R, FRED, and the 2016 Texas Primary: Part 2

This post will cover the final steps of assembling the FRED data.  If you didn’t catch the first part, check it out here. I also have a PDF copy of this post for viewing.

Overview: Picking up from last time

I have all the metadata and the data itself. However, all that data is floating around in data frames inside a list. I need a way to clean this up to make operations on the data frames more manageable.

Introduction to cat.functions.R

The file cat.functions.R contains a functions that we will use to tidy up the FRED data:

  • cat.info() = creates a mater/top-level table
  • obs.catcher() = uses ‘category’ information from cat.info() to group data frames in fred.obs by ‘category’
  • cat.tabler() = creates tables each ‘category’ list element returned by obs.catcher()

Why create and use cat.functions.R?

1. The first function, cat.info(), will create a handy table with information about each category
2. We can use this table to check the frequency and range of each category
3. The second function, obs.catcher(), will categorize the data in fred.obs
4. The last function in the list, cat.tabler(), will create a table for each category (I initially thought this would be useful but since have reconsidered, but I am including it anyway)

Function overview: cat.info()

This will create a master/top-level table from which to draw certain metadata which will be used in other functions.

cat.info <- function(series.table){
    
### load dependencies
    require(plyr, quietly = T) ## I have a habit of loading plyr BEFORE dplyr
    require(dply, quietly = T)

### make an aggregate table based on $Category
    summarized.series <- fred.series %>% select(2,3,6,7,8,9) %>%
                         aggregate(list(series.table$Category), unique) %>%
                         select(3,2,4:7) %>% arrange(Release, Category)
}

Function overview: obs.catcher()

This will categorize the data frames in the fred.obs list. With this categorized list, we will be able to aggregate data as needed for our analysis (i.e. summarizing monthly data into annual data, etc).

obs.catcher <- function(series.table, obs.list, cat){
    
### subset by category
    cat.series <- series.table[series.table$Category == cat, ]
    
### Find all SeriesID matching the subset's SeriesID
    cat.obs <- list()
    cat.obs <- obs.list[cat.series$SeriesID]
}

Function overview: cat.tabler()

This will create a table from each category in the fred.obs list. The first column is Date and has a further 254 columns (one for each county). The 254 columns have column headers that correspond to the SeriesID.

cat.tabler <- function(obs.list){
    x <- 1
    while(x <= length(obs.list)){
        if(x == 1){
            main.frame           <- data.frame() # initialize the data frame
            main.frame           <- obs.list[[x]] # add the first list object
            names(main.frame)[2] <- names(obs.list)[1] # give that object a name
            main.frame
        }   else {
            main.frame               <- merge(main.frame, obs.list[[x]], by = "Date")
            names(main.frame)[x + 1] <- names(obs.list)[x]
            main.frame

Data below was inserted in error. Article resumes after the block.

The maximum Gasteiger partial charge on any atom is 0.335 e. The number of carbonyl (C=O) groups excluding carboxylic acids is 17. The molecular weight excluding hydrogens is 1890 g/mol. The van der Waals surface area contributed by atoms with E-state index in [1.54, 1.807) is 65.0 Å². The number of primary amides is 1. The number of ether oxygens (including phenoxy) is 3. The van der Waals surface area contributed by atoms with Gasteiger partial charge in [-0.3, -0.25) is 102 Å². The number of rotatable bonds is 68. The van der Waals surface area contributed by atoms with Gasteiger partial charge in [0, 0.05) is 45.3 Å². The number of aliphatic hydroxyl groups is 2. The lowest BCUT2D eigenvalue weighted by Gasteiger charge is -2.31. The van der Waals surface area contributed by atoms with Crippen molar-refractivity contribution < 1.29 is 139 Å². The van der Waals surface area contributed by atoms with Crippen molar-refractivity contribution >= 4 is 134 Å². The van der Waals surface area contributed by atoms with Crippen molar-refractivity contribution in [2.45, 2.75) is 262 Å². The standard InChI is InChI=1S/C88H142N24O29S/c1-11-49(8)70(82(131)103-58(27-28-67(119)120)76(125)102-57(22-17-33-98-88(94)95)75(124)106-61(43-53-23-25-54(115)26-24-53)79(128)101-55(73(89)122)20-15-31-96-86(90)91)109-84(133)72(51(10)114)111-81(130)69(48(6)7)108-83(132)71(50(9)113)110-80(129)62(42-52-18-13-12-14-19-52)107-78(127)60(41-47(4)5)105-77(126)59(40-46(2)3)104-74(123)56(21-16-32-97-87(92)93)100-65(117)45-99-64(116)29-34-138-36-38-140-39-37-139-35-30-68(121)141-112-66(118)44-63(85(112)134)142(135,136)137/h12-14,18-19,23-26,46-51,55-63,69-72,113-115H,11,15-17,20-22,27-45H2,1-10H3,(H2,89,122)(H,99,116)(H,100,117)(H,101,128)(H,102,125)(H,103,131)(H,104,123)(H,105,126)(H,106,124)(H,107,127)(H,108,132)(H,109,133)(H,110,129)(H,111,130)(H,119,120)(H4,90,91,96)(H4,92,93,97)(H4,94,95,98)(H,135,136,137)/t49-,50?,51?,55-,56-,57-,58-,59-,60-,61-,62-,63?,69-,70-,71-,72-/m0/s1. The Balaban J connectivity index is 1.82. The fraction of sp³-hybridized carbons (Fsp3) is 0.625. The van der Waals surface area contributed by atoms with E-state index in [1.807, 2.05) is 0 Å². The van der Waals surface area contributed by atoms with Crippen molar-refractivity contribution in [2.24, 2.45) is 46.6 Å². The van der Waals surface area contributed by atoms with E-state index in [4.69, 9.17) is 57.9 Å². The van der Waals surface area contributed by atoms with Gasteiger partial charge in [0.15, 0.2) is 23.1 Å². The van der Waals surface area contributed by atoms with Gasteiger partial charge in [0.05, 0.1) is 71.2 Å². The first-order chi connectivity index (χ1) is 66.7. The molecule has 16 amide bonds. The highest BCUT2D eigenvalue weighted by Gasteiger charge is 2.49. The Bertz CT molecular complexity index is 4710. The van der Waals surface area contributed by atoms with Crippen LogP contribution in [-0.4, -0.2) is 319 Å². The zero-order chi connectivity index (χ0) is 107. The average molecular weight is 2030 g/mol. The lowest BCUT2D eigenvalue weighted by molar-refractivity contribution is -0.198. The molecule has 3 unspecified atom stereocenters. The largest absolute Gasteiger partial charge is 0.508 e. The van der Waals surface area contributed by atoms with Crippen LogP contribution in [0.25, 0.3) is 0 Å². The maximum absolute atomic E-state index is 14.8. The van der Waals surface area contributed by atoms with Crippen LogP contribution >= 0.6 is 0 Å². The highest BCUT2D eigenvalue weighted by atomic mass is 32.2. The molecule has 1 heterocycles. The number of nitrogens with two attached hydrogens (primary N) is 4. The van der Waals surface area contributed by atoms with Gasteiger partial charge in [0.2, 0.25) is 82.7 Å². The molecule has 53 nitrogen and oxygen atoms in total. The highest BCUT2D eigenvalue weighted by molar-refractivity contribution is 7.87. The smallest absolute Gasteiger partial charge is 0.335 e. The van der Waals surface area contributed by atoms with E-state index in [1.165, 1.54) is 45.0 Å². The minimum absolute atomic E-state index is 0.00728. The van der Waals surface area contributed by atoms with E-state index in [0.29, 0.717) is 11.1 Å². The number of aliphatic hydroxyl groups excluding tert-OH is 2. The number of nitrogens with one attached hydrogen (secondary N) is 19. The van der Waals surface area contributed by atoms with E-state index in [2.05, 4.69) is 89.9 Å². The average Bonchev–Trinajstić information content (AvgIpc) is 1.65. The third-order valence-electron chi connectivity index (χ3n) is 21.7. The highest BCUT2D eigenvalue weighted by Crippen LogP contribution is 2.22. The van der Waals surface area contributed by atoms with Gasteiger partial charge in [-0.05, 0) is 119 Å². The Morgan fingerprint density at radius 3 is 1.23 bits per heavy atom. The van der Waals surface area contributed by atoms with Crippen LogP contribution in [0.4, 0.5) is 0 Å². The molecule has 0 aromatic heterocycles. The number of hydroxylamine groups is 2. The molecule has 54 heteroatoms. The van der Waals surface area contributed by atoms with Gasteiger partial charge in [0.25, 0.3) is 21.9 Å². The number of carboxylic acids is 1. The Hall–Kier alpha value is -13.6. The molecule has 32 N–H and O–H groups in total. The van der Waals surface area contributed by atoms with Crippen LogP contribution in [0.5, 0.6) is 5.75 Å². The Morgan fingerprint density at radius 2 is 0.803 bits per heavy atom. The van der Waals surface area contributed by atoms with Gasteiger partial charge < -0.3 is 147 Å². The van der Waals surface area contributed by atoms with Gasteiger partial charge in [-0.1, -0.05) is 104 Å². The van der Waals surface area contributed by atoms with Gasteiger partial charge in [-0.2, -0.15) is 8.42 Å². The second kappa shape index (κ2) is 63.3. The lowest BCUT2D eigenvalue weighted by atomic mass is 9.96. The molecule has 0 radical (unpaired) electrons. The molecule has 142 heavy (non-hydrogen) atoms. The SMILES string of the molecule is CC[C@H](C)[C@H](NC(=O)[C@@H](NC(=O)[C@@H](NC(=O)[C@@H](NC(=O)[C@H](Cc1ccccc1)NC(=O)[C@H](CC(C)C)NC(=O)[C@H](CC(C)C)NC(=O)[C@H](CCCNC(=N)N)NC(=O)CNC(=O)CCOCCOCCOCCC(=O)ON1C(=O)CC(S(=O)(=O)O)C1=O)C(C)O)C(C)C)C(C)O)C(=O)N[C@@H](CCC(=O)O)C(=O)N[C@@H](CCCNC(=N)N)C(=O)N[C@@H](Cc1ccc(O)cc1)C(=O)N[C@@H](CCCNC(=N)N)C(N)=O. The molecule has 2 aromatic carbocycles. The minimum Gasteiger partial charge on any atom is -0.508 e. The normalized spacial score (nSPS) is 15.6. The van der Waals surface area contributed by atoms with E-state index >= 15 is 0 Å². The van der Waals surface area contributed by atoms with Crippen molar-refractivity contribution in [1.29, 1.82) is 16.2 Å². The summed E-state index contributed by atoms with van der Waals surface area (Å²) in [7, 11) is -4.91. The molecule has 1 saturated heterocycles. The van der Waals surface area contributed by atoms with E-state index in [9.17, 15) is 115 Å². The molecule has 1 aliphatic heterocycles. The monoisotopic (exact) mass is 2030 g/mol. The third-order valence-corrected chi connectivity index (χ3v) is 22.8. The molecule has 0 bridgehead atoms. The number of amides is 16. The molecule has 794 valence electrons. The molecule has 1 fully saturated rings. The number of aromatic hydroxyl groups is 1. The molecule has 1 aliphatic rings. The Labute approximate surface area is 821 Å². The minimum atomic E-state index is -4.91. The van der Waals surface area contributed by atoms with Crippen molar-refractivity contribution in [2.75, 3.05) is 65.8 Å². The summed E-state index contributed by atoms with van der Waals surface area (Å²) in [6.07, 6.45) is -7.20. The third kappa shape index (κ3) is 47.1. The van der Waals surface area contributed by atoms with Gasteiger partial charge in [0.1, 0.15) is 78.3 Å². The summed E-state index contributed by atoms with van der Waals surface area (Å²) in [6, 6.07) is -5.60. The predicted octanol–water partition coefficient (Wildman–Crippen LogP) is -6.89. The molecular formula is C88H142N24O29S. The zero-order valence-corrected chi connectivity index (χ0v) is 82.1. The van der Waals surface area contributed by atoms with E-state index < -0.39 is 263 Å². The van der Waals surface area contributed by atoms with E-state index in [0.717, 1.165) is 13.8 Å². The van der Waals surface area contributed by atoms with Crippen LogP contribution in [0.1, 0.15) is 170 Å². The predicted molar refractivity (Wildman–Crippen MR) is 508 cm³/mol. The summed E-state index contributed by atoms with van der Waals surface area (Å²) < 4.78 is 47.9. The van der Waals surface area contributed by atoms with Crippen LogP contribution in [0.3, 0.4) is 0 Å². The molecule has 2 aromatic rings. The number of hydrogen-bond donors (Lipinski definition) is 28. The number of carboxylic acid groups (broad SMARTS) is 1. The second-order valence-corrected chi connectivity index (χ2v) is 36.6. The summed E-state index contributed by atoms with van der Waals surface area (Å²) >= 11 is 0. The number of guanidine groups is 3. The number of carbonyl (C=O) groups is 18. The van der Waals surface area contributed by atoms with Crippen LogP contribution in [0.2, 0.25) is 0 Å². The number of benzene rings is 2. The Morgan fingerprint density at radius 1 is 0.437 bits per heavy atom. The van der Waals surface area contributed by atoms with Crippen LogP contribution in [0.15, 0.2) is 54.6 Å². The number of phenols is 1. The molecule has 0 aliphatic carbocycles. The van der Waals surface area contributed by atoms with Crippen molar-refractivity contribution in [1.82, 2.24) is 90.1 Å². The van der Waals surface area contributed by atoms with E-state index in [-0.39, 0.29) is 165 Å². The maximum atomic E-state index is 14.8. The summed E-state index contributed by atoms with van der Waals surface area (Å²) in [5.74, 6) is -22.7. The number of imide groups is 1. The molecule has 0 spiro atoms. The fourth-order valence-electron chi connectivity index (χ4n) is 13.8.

}
        x = x + 1
        main.frame
    }
    main.frame
}

Running the functions: Plan of attack

Here is our plan of attack for using these functions to tidy our data:

1. Create a top-level/master table using cat.info()
2. Use the result table from cat.info() to group the data frames in fred.obs by category: we will use obs.catcher() to do this
3. Create separate tables of each category: each table will correspond to one of the categories in cat.info(), and each table will have 255 columns (one called Date and the others will have names corresponding to the SeriesID of each of the 254 counties in Texas)

Running the functions: Loading the dependencies

library(plyr, quietly = T)
library(dplyr, quietly = T)
library(rvest, quietly = T)
library(lubridate, quietly = T)
source("cat.functions.R")
load("Data/fred.series")
load("Data/fred.obs")

Running the functions: cat.info(), obs.catcher(), and cat.tabler()

Create a top-level/master table using cat.info()

fred.master <- cat.info(fred.series)

Group the data frames in fred.obs by category using obs.catcher()

 fred.cat.list <- lapply(seq_along(fred.master$category), function(x){
        obs.catcher(series.table = fred.series,
                    obs.list     = fred.obs,
                    cat          = fred.master$category[x])
    })
names(fred.cat.list) <- fred.master$category
save(fred.cat.list, file = "Data/fred.cat.list.RData")

Create separate tables of each category using cat.tabler()

 fred.tables <- lapply(seq_along(fred.cat.list), function(x){
        cat.tabler(fred.cat.list[[x]])
    })
names(fred.tables) <- fred.master$category
# fred.tables   <- fred.tables %>% select(-1) %>% as.character() %>% as.numeric()
save(fred.tables, file = "Data/fred.tables.RData")

Results

Let’s take a look at what we have.

# `cat.info()`
head(fred.master)

result.2

# `obs.catcher()`
tail(fred.cat.list$`Resident Population`$TXHARR1POP)

result.3

# `cat.tabler()`
head(fred.tables$'Civilian Labor Force'[1:5])

result.1

One thought on “R, FRED, and the 2016 Texas Primary: Part 2

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